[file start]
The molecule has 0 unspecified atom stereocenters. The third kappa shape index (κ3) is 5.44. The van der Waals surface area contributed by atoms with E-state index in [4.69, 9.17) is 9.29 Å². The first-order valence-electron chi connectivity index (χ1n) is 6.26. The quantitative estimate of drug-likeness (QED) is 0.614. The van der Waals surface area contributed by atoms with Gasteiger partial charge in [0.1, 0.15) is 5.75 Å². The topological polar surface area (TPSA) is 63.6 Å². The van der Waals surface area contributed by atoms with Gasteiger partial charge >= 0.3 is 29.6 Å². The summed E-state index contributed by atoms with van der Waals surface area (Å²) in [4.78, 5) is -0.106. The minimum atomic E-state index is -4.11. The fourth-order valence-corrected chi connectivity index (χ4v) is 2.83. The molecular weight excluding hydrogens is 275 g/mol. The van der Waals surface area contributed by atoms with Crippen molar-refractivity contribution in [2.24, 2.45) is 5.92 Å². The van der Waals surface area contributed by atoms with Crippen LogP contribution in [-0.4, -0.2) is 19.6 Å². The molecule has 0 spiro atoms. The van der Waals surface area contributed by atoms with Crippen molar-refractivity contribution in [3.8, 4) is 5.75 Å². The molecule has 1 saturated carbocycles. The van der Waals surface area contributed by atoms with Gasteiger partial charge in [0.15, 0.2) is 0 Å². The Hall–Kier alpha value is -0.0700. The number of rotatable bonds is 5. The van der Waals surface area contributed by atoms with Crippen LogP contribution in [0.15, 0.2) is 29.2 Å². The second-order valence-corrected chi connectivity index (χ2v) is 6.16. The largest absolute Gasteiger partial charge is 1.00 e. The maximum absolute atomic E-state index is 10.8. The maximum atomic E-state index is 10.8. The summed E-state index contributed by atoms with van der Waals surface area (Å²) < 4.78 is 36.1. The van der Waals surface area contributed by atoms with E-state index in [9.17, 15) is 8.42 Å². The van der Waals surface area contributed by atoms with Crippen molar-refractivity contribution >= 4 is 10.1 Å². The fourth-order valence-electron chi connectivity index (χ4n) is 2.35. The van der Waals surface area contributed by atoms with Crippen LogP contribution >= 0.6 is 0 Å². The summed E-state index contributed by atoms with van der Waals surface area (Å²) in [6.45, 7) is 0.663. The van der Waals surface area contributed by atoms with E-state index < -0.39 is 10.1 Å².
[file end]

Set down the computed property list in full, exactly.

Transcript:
The molecule has 0 unspecified atom stereocenters. The third kappa shape index (κ3) is 5.44. The van der Waals surface area contributed by atoms with E-state index in [4.69, 9.17) is 9.29 Å². The first-order valence-electron chi connectivity index (χ1n) is 6.26. The quantitative estimate of drug-likeness (QED) is 0.614. The van der Waals surface area contributed by atoms with Gasteiger partial charge in [0.1, 0.15) is 5.75 Å². The topological polar surface area (TPSA) is 63.6 Å². The van der Waals surface area contributed by atoms with Gasteiger partial charge >= 0.3 is 29.6 Å². The summed E-state index contributed by atoms with van der Waals surface area (Å²) in [4.78, 5) is -0.106. The minimum atomic E-state index is -4.11. The fourth-order valence-corrected chi connectivity index (χ4v) is 2.83. The molecular weight excluding hydrogens is 275 g/mol. The van der Waals surface area contributed by atoms with Crippen molar-refractivity contribution in [2.24, 2.45) is 5.92 Å². The van der Waals surface area contributed by atoms with Crippen LogP contribution in [-0.4, -0.2) is 19.6 Å². The molecule has 0 spiro atoms. The van der Waals surface area contributed by atoms with Crippen molar-refractivity contribution in [3.8, 4) is 5.75 Å². The molecule has 1 saturated carbocycles. The van der Waals surface area contributed by atoms with Gasteiger partial charge in [0.15, 0.2) is 0 Å². The Hall–Kier alpha value is -0.0700. The number of rotatable bonds is 5. The van der Waals surface area contributed by atoms with Crippen LogP contribution in [0.15, 0.2) is 29.2 Å². The second-order valence-corrected chi connectivity index (χ2v) is 6.16. The largest absolute Gasteiger partial charge is 1.00 e. The maximum absolute atomic E-state index is 10.8. The maximum atomic E-state index is 10.8. The summed E-state index contributed by atoms with van der Waals surface area (Å²) < 4.78 is 36.1. The van der Waals surface area contributed by atoms with E-state index in [9.17, 15) is 8.42 Å². The van der Waals surface area contributed by atoms with Crippen molar-refractivity contribution >= 4 is 10.1 Å². The fourth-order valence-electron chi connectivity index (χ4n) is 2.35. The van der Waals surface area contributed by atoms with Crippen LogP contribution >= 0.6 is 0 Å². The summed E-state index contributed by atoms with van der Waals surface area (Å²) in [6.45, 7) is 0.663. The van der Waals surface area contributed by atoms with E-state index < -0.39 is 10.1 Å².